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Transport properties of olivine grain boundaries from electrical conductivity experiments

TitleTransport properties of olivine grain boundaries from electrical conductivity experiments
Publication TypeJournal Article
Year of Publication2018
AuthorsPommier A., Kohlstedt D.L, Hansen L.N, Mackwell S., Tasaka M., Heidelbach F., Leinenweber K.
JournalContributions to Mineralogy and Petrology
Volume173
Date Published2018/05
Type of ArticleArticle
ISBN Number0010-7999
Accession NumberWOS:000431440800008
Keywordsasthenosphere; continental-crust; diffusion; Electrical anisotropy; electrical conductivity; forsterite; Geochemistry & Geophysics; Grain boundaries; hydrous olivine; impedance; mineralogy; Olivine; seismic anisotropy; Shear strain; simulations; strain; upper-mantle
Abstract

Grain boundary processes contribute significantly to electronic and ionic transports in materials within Earth's interior. We report a novel experimental study of grain boundary conductivity in highly strained olivine aggregates that demonstrates the importance of misorientation angle between adjacent grains on aggregate transport properties. We performed electrical conductivity measurements of melt-free polycrystalline olivine (Fo(90)) samples that had been previously deformed at 1200 degrees C and 0.3 GPa to shear strains up to gamma = 7.3. The electrical conductivity and anisotropy were measured at 2.8 GPa over the temperature range 700-1400 degrees C. We observed that (1) the electrical conductivity of samples with a small grain size (3-6 mu m) and strong crystallographic preferred orientation produced by dynamic recrystallization during large-strain shear deformation is a factor of 10 or more larger than that measured on coarse-grained samples, (2) the sample deformed to the highest strain is the most conductive even though it does not have the smallest grain size, and (3) conductivity is up to a factor of similar to 4 larger in the direction of shear than normal to the shear plane. Based on these results combined with electrical conductivity data for coarse-grained, polycrystalline olivine and for single crystals, we propose that the electrical conductivity of our fine-grained samples is dominated by grain boundary paths. In addition, the electrical anisotropy results from preferential alignment of higher-conductivity grain boundaries associated with the development of a strong crystallographic preferred orientation of the grains.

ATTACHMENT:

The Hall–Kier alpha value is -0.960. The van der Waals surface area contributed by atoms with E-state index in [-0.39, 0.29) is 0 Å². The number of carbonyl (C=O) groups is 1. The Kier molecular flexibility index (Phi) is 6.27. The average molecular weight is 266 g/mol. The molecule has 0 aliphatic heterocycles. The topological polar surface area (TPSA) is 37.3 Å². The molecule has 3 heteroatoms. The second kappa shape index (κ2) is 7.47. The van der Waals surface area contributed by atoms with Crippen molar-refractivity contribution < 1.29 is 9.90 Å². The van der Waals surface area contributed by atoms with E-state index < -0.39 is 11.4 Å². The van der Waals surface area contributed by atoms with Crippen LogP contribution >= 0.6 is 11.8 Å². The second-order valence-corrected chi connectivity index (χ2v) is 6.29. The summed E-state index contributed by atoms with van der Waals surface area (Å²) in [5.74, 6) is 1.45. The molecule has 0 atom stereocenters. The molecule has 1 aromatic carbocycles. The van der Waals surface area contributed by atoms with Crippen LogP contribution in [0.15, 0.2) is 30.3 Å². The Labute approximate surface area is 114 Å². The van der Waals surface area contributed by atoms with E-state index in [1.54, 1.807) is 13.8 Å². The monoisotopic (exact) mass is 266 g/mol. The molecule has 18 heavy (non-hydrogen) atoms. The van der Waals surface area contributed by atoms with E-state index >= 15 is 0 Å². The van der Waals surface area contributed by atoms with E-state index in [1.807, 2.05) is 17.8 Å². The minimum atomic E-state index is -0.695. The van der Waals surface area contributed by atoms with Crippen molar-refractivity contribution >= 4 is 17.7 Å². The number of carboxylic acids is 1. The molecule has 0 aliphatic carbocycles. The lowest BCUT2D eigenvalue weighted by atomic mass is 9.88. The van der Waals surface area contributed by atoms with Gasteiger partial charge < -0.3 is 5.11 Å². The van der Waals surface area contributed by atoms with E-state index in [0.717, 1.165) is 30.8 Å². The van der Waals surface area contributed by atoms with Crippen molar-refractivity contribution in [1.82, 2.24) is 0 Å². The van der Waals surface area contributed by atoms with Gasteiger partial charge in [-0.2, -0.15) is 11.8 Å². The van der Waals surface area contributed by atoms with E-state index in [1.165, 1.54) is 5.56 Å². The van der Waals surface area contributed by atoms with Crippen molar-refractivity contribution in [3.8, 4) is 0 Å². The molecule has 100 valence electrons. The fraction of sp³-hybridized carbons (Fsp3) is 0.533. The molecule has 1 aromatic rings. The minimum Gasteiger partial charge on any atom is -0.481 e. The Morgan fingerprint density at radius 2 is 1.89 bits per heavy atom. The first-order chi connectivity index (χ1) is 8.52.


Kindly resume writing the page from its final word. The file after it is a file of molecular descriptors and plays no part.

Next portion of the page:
DOI10.1007/s00410-018-1468-z
Short TitleContrib. Mineral. Petrol.
Student Publication: 
No
Research Topics: 
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